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India at an impasse over civilian nuclear deal

Communists oppose the pact with the US, which would give India access to nuclear fuel and technology, threatening to bring down the government.

By Mian RidgeCorrespondent / June 26, 2008

Atomic energy: Workers erect a reactor safety vessel at Kalpakkam, India.



New Delhi

India's government averted a political crisis on Wednesday by delaying action on a key nuclear deal with the United States that threatens to topple the government.

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Prime Minister Manmohan Singh is battling his coalition government's Communist allies over a long-delayed deal on nuclear power and technology that he agreed to with President Bush in 2005.

On Wednesday, Mr. Singh's government, which is led by the Congress Party, held a make-or-break meeting with its communist allies. Foreign minister Pranab Mukherjee emerged from the talks to tell reporters the two sides would meet again in a fortnight, thus making passage of the nuclear deal increasingly unlikely.

The nuclear agreement, which would give India access to US nuclear fuel and technology even though it has not signed the nuclear nonproliferation treaty, is at the heart of a new strategic partnership between India and the US.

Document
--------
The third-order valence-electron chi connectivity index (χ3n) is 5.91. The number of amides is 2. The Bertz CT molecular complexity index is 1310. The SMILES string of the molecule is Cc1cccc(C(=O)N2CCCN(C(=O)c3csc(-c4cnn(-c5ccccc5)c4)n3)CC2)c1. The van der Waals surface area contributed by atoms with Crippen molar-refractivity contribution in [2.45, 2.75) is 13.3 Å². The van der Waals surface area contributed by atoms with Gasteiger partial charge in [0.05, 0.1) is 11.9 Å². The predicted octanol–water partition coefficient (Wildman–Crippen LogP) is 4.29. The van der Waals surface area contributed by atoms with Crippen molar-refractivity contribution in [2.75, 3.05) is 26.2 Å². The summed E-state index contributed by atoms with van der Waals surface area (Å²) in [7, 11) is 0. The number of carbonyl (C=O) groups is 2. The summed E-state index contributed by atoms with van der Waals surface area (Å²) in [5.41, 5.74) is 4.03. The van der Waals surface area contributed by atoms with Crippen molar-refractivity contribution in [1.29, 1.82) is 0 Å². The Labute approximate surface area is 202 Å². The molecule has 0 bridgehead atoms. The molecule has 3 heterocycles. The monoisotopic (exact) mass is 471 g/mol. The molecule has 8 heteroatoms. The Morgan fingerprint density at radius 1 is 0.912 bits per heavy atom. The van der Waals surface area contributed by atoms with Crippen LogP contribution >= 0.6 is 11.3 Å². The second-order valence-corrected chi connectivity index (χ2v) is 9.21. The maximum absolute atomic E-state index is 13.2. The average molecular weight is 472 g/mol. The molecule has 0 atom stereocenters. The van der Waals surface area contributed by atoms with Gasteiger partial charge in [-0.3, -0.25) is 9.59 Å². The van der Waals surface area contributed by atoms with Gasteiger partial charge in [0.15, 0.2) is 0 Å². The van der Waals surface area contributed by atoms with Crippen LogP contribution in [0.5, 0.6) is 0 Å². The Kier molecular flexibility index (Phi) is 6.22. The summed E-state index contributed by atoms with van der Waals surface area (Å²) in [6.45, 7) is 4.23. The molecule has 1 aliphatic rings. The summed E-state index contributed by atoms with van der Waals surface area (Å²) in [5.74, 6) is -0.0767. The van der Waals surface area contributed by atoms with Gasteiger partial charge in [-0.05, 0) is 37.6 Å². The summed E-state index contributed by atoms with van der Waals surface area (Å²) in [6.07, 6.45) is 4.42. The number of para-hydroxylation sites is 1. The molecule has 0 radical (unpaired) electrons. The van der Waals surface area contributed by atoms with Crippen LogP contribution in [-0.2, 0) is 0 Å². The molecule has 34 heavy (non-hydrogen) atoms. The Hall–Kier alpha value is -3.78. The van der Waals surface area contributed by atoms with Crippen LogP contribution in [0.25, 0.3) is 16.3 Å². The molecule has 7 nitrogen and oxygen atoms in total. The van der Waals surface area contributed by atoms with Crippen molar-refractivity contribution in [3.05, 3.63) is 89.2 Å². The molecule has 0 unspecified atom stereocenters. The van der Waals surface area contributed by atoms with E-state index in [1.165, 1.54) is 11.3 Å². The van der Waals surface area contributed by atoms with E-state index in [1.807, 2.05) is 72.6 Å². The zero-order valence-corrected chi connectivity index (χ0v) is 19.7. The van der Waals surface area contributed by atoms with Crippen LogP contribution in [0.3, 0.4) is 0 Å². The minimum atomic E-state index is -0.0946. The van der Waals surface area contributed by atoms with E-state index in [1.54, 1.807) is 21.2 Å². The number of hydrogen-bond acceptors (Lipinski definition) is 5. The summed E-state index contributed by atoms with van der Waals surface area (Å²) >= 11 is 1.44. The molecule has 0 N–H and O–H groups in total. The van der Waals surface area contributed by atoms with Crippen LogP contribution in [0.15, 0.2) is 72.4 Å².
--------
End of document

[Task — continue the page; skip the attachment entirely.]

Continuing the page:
It is opposed by the Communists who object to close ties with the US on ideological grounds and who argue that it will weaken India's foreign policy and independence.

Singh, however, believes that while the issue is hardly a vote winner, the deal is of seismic importance to India, where an energy shortage threatens to curtail economic growth.

Communists threaten pullout

The Communists, who support the government though they are not part of it, have threatened to withdraw that support if Singh pushes ahead with the nuclear deal.

Singh has sworn to continue with the agreement, which he argues is vital to India's interests. Last week, Indian newspapers carried reports that the prime minister had threatened to resign if the deal failed.

But on Wednesday, the political considerations of the government appeared to take priority over Singh's principle, even though time is fast running out for the nuclear deal.

US State Department officials have said that India's Parliament will need to ratify New Delhi's commitment to the agreement in June in order for the US Congress to make the pact into law before Bush leaves office.

"The government cameto the brink today and stepped back," says Mahesh Rangarajan, a political analyst in New Delhi. "It has bought itself time. I don't think any of these guys – the government or the Communists – are ready for an election."

The government is anxious to avoid early elections right now because inflation is running at a 13-year high.

Even though India's next elections must be held by May 2009, and early emergency polls would be unlikely to take place before November at the earliest, the government wants time to bring food prices under control. The price of rice is of far greater interest than multilateral agreements to Indians, half of whom live on less than $2 a day.